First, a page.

Beaufort grandmother doesn’t let breast cancer slow her down

7 mins read

By MARIE McADEN

Between her full-time job at Beaufort Memorial Hospital (BMH) and babysitting her five grandkids, Willie Mae Powell had little time for much of anything else in her busy work week. Before she knew it, two years had passed since her last screening mammogram.

But the 55-year-old Beaufort resident wasn’t worried. 

“Breast cancer doesn’t run in my family,” she said.

What she didn’t realize was that most women who develop breast cancer do not have a family history. In fact, according to the American Cancer Society, only 15 percent of women with breast cancer have a relative who had the disease.

Then one evening this spring, she felt a lump in her right breast. The disconcerting discovery was all the motivation she needed to make an appointment for a mammogram at Beaufort Memorial’s Breast Health Center.

The X-ray revealed a suspicious lesion in her breast, which turned out to be a malignant tumor. Powell’s cancer was triple negative, a type of tumor that does not have any of the three receptors known to fuel most breast cancer growth.

Triple negative occurs in about 10 to 20 percent of diagnosed breast cancers, often in younger women, African Americans, Hispanics and those with a BRCA1 gene mutation. It can be difficult to treat because hormone therapy and the drugs that target the three common cancer receptors – estrogen, progesterone and the HER-2 gene – are ineffective.

“When they told me I had cancer, I couldn’t believe it,” said Powell, who has worked at BMH for 20 years and now serves as supervisor of Environmental Services. “I was very upset. And then a week later my husband found out he had multiple myeloma. I went into a little bit of a depression.”

To help her understand the complex treatment process involved in fighting the disease, Beaufort Memorial breast care navigator Chris Marino met with Powell as soon as she was diagnosed. She helped her set up appointments with the three board-certified BMH physicians who would be treating her cancer – medical oncologist Dr. Marcus Newberry, general surgeon Dr. Stephen Sisco and radiation oncologist Dr. Jonathan Briggs – and accompanied her on the office visits with the physicians.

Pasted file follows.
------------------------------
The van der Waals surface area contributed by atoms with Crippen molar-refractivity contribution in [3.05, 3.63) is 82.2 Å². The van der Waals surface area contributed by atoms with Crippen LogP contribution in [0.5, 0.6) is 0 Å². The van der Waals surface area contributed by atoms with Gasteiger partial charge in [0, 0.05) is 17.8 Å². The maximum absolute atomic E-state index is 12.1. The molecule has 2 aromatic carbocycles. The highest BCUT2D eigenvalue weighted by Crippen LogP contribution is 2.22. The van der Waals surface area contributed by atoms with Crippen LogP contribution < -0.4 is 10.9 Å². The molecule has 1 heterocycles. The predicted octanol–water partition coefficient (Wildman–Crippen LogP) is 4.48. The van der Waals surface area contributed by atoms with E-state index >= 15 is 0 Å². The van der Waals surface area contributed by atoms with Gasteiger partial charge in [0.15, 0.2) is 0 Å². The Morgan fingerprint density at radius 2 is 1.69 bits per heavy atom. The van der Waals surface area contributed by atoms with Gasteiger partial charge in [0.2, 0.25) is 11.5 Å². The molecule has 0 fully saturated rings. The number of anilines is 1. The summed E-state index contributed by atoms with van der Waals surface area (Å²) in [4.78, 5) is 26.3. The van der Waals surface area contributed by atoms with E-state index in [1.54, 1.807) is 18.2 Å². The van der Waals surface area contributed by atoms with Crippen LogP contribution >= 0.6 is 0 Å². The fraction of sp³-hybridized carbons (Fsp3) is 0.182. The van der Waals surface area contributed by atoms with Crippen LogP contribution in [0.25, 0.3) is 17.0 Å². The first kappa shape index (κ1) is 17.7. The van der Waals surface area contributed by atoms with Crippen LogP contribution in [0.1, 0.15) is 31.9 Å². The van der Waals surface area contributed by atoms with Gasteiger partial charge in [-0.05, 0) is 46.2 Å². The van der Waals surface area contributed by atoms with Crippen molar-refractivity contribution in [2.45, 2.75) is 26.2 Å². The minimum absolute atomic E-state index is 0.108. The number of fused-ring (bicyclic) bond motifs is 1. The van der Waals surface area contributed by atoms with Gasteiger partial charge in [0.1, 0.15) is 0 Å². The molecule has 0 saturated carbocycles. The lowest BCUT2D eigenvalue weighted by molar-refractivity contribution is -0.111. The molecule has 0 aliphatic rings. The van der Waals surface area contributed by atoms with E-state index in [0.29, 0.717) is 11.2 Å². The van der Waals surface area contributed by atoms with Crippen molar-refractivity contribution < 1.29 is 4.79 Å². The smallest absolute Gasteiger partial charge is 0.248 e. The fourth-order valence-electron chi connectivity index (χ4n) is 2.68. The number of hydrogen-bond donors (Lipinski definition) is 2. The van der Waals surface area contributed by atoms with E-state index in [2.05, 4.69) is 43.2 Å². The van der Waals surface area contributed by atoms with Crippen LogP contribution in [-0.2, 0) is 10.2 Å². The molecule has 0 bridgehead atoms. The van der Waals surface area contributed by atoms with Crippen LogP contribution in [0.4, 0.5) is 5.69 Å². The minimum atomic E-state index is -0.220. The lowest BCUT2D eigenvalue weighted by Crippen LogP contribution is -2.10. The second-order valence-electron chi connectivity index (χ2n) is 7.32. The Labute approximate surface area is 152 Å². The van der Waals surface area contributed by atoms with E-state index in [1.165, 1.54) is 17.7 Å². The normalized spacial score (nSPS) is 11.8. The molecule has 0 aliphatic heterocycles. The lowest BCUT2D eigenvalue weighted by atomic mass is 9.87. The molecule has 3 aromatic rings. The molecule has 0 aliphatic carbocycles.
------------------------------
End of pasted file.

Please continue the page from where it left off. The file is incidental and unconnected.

“Cancer is a scary word,” Marino said. “There are a lot of steps involved in the treatment of the disease. My job is to make those steps easier for the patient.”

After meeting with Powell and evaluating her case, the cancer team developed an evidence-based treatment plan.

“With triple negative breast cancer, you treat with chemotherapy pre-operatively to see the pathologic response it has on the tumor,” Newberry said. “More than 50 percent of cases will result in a pathologic complete response. If there’s residual disease, we can give the patient additional medication post-operatively to increase the chances of a long-term cure.”

Powell’s treatment plan started with 16 rounds of chemo at the Beaufort Memorial Infusion Center. After the fourth round, she began to lose her hair. And it got worse from there.

“I was very sick,” Powell recalled. “But I worked right through it. It helped me put my mind on something else.”

Along with Marino’s advice and encouragement, Powell has relied on the support of her hospital co-workers and family. Her husband, Ricky, and her daughter, Celless, have kept her spirits up, motivating her to push through the worst times.

“She’s very strong,” Marino said. “You pass her in the hallway and you have no idea she has cancer. She’s always upbeat and smiling.”

Powell finished her chemo treatments in September and the results have been encouraging.

“We monitor for disease growth throughout the chemo process,” Newberry said. “The ultrasound midway through the treatments showed it had shrunk.”

She won’t know if she had a pathologic complete response until she undergoes surgery, which will involve removing breast tissue as well as some lymph nodes. Following her surgery this month, she’ll begin radiation therapy.

“Radiation reduces the risk of recurrence in the chest and lymph nodes,” said Briggs, a board-certified radiation oncologist at the hospital’s Keyserling Cancer Center. “Typically, it’s a six-week course of treatment with 15 minutes of radiation five days a week.”

Now months into her cancer journey, Powell is looking forward to getting back to doing the things she loves – fishing and crabbing with her husband and spending time with her grandkids.

“I appreciate everything that’s been done for me,” Powell said. “The staff at the Breast Health Center, and the doctors – everyone has been wonderful.”

EDITOR’S NOTE:

Beaufort Memorial Hospital promotes a story about a breast cancer survivor each year to help promote awareness.

One in eight women will develop breast cancer, but early detection can save your life. Have you or your loved ones had your mammogram this year? Get screened today.

Beaufort Memorial has partnered with MDsave to provide $99 screening mammograms through October 31. Mammograms purchased in October can be scheduled any time in the next six months. Visit MDsave.com/beaufort for information or to purchase.

Photo by Paul Nurnberg 

 

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